Speech pathology and cleft lip.

We’ve all been there. Embarrassment over mispronunciations, esp when we travel or are a “stranger in a strange land.” Someone may endearingly call you “sweaty” when they mean “sweety.”

Sometimes we’re teased or laughed at, like the Nepalese guy who learns to call a wallet a ”purse” and chap-stick “lipstick.” He doesn’t understand why the uproar in America when he asks, “Where’s my purse? Where’s my lipstick?”

Speech Pathology Week.

Well, you can imagine the plight of cleft lip and palate kids  who have nonstop trouble communicating. Such kids often retreat into silence and adults having to relearn speech skills—because, say, they’ve suffered a stroke— may give up.

Woman showing prompt to cleft lip boy in therapy session.

Cleft lip & palate therapy.

Because it happens to be Speech Pathology Week in Australia, I’ve become aware of some of the efforts to build awareness of the importance of speech language pathology (the American term).Speech pathologists in Bundburg (on the east coast, north of Brisbane) are aiming to raise awareness of communication disorders and how they impact people’s lives.

Bundburg.

According to News Mail, local speech pathologists met recently to highlight the importance of early intervention in children and assist with speech and communication requirements for adults – some who may have an acquired brain injury such as a stroke. Speech pathologist Sarah Elphinstone claims that when an undiagnosed speech impediment occurs, it greatly impacts an individual  later in life.

“[Research shows] when the children don’t receive early intervention in speech and language it will influence the outcome of literacy,” Mrs Elphinstone said.

“Sadly many people with a communication disorder suffer in silence.

“Most of us take communication for granted.”

Speech pathologist Jenny White says there’s been a great change in the way people look at speech delays in Bundaburg, and as a result  the city has  changed from having just four speech pathologists to more than 16 now. 

Ms. White says that it’s likely everyone knows someone who’s had some form of communication issue.

“Communication for life is vital,” she says. “We work with people to maximize their ability to communicate in a way that best meets their needs and abilities.”

Port Lincoln

According to a Port Lincoln Times story, speech pathology students Jasmine Crisanti and Majella Mrdjen are also trying to increase people’s understanding of communication disorders. They’re studying in Port Lincoln, a southern Aussie town near Brisbane.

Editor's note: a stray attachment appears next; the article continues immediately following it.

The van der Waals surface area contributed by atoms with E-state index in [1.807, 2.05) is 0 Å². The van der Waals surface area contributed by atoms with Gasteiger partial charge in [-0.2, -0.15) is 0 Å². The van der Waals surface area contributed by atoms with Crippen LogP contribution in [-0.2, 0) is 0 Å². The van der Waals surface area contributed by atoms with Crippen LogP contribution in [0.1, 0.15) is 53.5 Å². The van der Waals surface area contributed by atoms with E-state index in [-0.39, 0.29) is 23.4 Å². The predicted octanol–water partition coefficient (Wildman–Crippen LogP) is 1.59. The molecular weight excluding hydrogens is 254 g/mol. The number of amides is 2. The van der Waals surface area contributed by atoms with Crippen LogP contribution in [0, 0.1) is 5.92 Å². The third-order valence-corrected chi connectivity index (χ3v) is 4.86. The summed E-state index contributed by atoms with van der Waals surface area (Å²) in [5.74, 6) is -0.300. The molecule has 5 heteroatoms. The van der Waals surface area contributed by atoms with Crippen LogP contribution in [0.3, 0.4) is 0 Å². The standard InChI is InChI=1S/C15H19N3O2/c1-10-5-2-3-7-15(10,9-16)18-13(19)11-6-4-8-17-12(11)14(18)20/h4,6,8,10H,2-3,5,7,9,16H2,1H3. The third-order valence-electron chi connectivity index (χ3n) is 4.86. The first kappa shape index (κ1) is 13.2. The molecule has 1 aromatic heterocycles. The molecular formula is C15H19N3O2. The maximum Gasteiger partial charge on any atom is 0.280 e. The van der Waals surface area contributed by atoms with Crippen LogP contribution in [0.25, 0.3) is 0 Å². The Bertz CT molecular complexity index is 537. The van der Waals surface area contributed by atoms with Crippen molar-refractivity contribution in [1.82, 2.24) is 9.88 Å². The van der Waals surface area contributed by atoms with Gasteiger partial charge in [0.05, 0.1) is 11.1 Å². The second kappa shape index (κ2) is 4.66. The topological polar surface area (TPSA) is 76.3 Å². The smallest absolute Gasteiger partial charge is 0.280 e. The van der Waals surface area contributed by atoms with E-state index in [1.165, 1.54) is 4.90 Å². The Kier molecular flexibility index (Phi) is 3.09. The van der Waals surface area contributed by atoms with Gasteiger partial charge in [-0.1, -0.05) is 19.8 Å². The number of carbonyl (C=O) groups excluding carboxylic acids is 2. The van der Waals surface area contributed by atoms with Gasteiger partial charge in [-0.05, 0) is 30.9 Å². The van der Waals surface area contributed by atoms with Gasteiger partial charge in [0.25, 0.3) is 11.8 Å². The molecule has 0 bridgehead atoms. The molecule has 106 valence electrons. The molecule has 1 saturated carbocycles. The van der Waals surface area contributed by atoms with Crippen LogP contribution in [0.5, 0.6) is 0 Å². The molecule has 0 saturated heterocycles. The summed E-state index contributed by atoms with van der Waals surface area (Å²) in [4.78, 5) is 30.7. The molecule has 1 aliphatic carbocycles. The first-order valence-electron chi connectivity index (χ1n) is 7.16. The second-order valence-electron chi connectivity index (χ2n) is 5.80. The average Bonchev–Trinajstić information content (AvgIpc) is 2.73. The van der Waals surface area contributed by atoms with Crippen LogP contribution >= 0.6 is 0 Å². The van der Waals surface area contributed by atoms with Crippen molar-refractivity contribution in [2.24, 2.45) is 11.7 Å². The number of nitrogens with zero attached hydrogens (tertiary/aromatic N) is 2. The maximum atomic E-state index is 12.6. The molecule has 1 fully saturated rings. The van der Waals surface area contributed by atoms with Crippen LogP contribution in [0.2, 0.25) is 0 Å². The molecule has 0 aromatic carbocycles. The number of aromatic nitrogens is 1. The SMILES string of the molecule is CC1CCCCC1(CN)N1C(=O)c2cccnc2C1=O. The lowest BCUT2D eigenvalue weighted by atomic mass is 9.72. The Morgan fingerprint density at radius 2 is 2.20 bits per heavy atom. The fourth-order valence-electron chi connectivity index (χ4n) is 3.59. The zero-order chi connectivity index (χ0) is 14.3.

Ms. Crisanti states more than 1.1 million Australians out of 22 million have difficulty communicating and many of them suffer in silence. 

“Most of us take communication for granted,” according to Ms. Crisanti.

Cleft lip and palate kids usually need therapy.

 It’s estimated that 1 in 5 people will experience communication difficulties at some point in their lives. This can range from mild to very severe and can impact on the way they participate in family life, the community, education and the workplace.

Cleft lip & palate boy using tube from machine to detect nasality.

Using tube to detect nasality.

Three in every 1000 newborns have hearing loss, which without intervention can affect their speech, language and literacy. Twenty percent of 4-year-olds have difficulty understanding or using language. And amazingly, about 13,000 Australians use electronic communication devices, like “talking” keyboards, to get their message across.

But speech disorders don’t just affect the young. At least 30 per cent of people post-stroke suffer loss of language, with 85 per cent of those with Parkinson’s disease having voice, speech and/or swallowing difficulties.

Miss Mrdjen says, “Speech pathologists are specialists in all forms of communication. They work with people who have difficulty communicating because of developmental delays, stroke, brain injuries, learning disability, intellectual disability, cerebral palsy and hearing loss, as well as other problems that can affect speech, language and communication.”

 

 

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